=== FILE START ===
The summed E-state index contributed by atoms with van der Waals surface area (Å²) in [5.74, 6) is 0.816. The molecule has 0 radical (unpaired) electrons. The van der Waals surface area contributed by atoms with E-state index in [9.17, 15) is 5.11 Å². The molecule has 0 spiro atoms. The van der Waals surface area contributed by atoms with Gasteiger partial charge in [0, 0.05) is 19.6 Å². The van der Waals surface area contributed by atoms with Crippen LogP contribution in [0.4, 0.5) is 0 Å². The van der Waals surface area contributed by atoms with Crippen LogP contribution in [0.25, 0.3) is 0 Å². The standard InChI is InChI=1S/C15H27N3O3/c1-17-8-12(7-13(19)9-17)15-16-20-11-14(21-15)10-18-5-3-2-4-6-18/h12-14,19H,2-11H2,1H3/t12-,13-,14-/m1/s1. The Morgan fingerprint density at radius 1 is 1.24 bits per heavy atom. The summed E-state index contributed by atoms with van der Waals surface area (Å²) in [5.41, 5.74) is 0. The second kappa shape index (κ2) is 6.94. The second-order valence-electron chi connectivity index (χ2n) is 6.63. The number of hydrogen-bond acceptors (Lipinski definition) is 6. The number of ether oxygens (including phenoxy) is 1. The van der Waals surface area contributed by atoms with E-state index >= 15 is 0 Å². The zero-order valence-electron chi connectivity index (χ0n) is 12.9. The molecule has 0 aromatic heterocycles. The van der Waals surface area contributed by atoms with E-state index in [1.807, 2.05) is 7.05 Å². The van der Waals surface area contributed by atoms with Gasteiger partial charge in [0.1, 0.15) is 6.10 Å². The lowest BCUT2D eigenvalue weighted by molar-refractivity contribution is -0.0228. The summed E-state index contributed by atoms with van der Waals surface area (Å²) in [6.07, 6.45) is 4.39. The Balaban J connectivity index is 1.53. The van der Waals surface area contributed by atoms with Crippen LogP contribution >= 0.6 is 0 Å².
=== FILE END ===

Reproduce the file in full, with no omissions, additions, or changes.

The summed E-state index contributed by atoms with van der Waals surface area (Å²) in [5.74, 6) is 0.816. The molecule has 0 radical (unpaired) electrons. The van der Waals surface area contributed by atoms with E-state index in [9.17, 15) is 5.11 Å². The molecule has 0 spiro atoms. The van der Waals surface area contributed by atoms with Gasteiger partial charge in [0, 0.05) is 19.6 Å². The van der Waals surface area contributed by atoms with Crippen LogP contribution in [0.4, 0.5) is 0 Å². The van der Waals surface area contributed by atoms with Crippen LogP contribution in [0.25, 0.3) is 0 Å². The standard InChI is InChI=1S/C15H27N3O3/c1-17-8-12(7-13(19)9-17)15-16-20-11-14(21-15)10-18-5-3-2-4-6-18/h12-14,19H,2-11H2,1H3/t12-,13-,14-/m1/s1. The Morgan fingerprint density at radius 1 is 1.24 bits per heavy atom. The summed E-state index contributed by atoms with van der Waals surface area (Å²) in [5.41, 5.74) is 0. The second kappa shape index (κ2) is 6.94. The second-order valence-electron chi connectivity index (χ2n) is 6.63. The number of hydrogen-bond acceptors (Lipinski definition) is 6. The number of ether oxygens (including phenoxy) is 1. The van der Waals surface area contributed by atoms with E-state index >= 15 is 0 Å². The zero-order valence-electron chi connectivity index (χ0n) is 12.9. The molecule has 0 aromatic heterocycles. The van der Waals surface area contributed by atoms with E-state index in [1.807, 2.05) is 7.05 Å². The van der Waals surface area contributed by atoms with Gasteiger partial charge in [0.1, 0.15) is 6.10 Å². The lowest BCUT2D eigenvalue weighted by molar-refractivity contribution is -0.0228. The summed E-state index contributed by atoms with van der Waals surface area (Å²) in [6.07, 6.45) is 4.39. The Balaban J connectivity index is 1.53. The van der Waals surface area contributed by atoms with Crippen LogP contribution >= 0.6 is 0 Å².